Unfortunately, Chaffetz is bowing out this afternoon. I confirmed it with him by phone. He still thinks Utah needs fresh blood and that “Hatch is everything that is wrong with Washington,” but says he believes he’ll better serve the fiscal conservative cause by staying in the House and holding GOP leadership’s feet to the fire.
I understand his reasoning, but I know there are many grass-roots conservatives who have watched the Orrin Hatch Machine at work and are heartbroken.
Over the past few weeks, Hatch has sucked up to national conservative figures, mounted a desperate rehab effort to bolster what few conservative credentials he has left, and, according to my sources, used his incumbency machine to buy off erstwhile Tea Party leaders.
I have been told that local and state vendors, pollsters, and campaign literature printers in Utah have all been scared off doing any work for any potential Hatch challenger.
Utah Tea Party activists tell me they are scouting out other possibilities, but that the prospect of opposing the GOP establishment and Hatch’s machine is daunting.
It’s Chicago on the Wasatch Front.
But it’s not an impossible task — as Chaffetz himself showed in his upstart victory over entrenched incumbent Rep. Chris Cannon and as Sen. Mike Lee demonstrated over former Sen. Bob Bennett.
The next battle now, Tea Party folks in Utah tell me, is over a brazen bid by establishment types to do away with the very caucus system that produced Tea Party upstarts who could surmount the perks of incumbency. Bill Clayton of Sandy, Utah explains:
Primary elections for county, state, and federal offices in Utah only take place when no single candidate gets 60% of the delegates’ votes at his party’s county or state convention, in which case the two finalists face off in a primary. Bob Bennett was ejected during the second of three rounds of balloting at the 2010 Utah State GOP Convention in May. So not only did he not make it to a primary; he didn’t even make it into the third round at the convention. The third round was between Tim Bridgewater and Mike Lee. Because neither Lee nor Bridgewater got 60% in that round, they faced off in a primary election in June.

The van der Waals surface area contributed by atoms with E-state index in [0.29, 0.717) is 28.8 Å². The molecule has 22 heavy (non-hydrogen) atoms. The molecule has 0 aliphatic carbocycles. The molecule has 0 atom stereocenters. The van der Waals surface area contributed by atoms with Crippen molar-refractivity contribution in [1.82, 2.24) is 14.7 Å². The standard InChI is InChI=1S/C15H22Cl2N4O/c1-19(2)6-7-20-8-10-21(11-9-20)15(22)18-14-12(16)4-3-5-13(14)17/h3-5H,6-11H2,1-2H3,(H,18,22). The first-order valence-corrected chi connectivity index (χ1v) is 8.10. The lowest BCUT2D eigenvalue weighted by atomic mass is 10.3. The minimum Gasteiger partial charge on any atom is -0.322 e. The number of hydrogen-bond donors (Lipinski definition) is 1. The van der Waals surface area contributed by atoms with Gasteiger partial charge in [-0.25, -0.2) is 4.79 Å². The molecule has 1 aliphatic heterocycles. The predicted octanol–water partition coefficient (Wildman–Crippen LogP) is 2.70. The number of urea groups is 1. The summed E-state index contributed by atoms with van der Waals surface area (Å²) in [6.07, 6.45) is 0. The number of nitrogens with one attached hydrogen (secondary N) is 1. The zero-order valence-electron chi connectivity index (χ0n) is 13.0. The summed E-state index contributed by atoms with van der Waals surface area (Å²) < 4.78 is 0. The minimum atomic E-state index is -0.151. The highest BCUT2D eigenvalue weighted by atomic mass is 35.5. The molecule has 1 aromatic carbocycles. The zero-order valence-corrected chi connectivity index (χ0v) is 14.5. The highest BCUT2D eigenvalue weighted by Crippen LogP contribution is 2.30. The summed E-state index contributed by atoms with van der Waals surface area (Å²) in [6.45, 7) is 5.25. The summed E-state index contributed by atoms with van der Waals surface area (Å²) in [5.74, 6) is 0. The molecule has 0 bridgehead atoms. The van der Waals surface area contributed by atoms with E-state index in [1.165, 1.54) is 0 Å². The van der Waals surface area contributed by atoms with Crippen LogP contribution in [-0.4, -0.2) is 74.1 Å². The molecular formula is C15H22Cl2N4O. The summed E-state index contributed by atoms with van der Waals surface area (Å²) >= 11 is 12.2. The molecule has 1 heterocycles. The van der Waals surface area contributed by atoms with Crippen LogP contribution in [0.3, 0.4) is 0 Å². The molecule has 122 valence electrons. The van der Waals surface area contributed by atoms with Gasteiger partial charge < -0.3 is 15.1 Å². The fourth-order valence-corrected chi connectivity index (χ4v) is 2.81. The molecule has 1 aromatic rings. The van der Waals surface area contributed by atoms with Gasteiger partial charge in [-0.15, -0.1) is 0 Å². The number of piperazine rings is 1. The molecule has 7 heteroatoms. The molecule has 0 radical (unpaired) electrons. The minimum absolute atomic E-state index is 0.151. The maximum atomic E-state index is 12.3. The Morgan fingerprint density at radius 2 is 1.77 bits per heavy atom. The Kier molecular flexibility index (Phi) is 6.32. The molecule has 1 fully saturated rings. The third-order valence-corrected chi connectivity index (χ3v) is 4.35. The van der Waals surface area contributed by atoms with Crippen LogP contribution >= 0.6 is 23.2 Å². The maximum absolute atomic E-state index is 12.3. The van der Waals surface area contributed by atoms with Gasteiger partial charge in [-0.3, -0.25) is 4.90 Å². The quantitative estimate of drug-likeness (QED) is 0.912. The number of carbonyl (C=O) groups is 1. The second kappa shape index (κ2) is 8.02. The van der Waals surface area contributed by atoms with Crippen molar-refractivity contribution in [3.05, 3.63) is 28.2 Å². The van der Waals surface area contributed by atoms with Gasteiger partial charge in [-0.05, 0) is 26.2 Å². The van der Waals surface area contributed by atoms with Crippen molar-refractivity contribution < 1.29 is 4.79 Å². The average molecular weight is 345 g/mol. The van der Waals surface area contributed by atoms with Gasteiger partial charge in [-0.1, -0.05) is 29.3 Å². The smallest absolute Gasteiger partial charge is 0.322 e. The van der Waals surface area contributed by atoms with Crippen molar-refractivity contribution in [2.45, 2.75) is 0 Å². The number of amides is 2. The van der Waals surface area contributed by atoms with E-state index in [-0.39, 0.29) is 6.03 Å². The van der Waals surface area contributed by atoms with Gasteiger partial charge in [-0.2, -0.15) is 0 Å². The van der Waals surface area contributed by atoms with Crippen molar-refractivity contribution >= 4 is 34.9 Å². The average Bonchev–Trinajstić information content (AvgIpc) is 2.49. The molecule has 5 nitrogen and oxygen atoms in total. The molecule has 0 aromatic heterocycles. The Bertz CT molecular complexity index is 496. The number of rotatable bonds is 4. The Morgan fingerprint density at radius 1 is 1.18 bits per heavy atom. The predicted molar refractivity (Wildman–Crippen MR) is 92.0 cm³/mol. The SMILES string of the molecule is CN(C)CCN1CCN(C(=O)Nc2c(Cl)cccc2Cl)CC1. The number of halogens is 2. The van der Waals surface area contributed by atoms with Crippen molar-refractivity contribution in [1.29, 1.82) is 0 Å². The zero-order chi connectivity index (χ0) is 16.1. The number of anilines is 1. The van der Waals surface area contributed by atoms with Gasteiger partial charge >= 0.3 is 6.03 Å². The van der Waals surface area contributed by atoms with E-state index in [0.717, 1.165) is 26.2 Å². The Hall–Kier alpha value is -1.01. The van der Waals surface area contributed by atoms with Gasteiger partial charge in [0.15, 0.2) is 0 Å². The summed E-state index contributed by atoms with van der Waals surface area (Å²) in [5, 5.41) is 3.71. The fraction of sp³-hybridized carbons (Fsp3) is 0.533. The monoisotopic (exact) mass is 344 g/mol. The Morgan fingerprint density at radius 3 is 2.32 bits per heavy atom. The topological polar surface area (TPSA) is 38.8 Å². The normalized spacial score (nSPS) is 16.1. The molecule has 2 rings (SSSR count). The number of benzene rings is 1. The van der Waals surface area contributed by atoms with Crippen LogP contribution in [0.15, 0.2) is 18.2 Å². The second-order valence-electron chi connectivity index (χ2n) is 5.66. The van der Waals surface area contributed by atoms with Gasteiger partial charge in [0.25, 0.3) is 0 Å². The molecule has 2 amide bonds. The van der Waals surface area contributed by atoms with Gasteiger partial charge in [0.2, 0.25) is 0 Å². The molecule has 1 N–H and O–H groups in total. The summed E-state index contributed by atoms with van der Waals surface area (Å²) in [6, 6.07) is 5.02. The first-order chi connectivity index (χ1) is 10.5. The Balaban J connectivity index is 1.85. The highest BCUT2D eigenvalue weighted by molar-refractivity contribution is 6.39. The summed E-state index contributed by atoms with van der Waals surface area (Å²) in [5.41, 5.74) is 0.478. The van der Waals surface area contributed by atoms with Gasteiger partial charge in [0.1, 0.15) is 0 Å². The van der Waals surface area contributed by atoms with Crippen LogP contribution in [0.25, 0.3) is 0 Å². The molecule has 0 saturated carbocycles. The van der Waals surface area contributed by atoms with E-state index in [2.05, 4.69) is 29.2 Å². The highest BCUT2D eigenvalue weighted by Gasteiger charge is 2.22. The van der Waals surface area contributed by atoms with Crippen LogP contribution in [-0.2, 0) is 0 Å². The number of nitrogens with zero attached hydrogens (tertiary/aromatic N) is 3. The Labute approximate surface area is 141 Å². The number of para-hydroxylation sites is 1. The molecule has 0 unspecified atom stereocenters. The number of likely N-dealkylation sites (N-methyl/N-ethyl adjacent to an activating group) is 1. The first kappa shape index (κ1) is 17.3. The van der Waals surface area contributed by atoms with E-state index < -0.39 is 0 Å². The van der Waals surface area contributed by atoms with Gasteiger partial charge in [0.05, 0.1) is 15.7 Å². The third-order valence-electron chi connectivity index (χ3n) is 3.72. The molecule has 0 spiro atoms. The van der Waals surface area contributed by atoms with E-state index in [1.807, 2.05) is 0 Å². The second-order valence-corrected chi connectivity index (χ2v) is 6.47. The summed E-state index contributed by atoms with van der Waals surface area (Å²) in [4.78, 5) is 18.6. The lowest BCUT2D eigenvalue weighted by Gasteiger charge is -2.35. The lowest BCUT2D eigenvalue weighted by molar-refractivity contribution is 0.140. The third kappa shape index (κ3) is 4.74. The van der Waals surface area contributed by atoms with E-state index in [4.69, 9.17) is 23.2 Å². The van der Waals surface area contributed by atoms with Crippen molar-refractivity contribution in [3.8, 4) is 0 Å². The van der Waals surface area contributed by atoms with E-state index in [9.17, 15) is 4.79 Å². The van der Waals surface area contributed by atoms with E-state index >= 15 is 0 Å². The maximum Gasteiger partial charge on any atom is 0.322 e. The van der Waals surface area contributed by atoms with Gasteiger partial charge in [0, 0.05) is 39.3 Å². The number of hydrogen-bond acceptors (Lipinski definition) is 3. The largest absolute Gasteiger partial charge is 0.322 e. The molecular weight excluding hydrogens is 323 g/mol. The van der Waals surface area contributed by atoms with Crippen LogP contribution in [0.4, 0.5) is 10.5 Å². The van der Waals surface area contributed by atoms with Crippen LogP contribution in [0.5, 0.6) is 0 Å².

Had Bennett been forced into a primary, the political establishment would have found this shocking. Incumbents normally sail cleanly out of the convention. Had Bennett lost such a primary, the establishment would found this earth-shattering. But his failure to even make it to the third round at the convention was so far outside the realm of accepted political wisdom as to be completely mind-blowing to the establishment. The funny thing is that most delegates, when talking with other delegates during the weeks before the convention, concluded that Bennett was toast. If anyone from the establishment had bothered to attend a local GOP caucus meeting in March, he would have observed that the anti-Bennett sentiment was so thick in these meetings that one could cut it with a knife.
The first sign of revolt in the Republican ranks in Utah actually happened in 2008, when Jason Chaffetz defeated incumbent RINO congressman Chris Cannon at the state convention a year before the Tea Party came into being. We Beehive-State Tea Partiers are proud to set good precedents!
Let’s hope they continue the trend and continue the fight — even if it means opposing some of the leading lights of the Republican Party trying to whitewash Hatch’s four-decade-old record as a Nanny State/open-borders/”bipartisan” tool.
We need contested caucuses and primaries, not coronations. Remember, as one of the original Tea Party slogans put it so well:
Salt Lake City, April 2009. Not forgotten: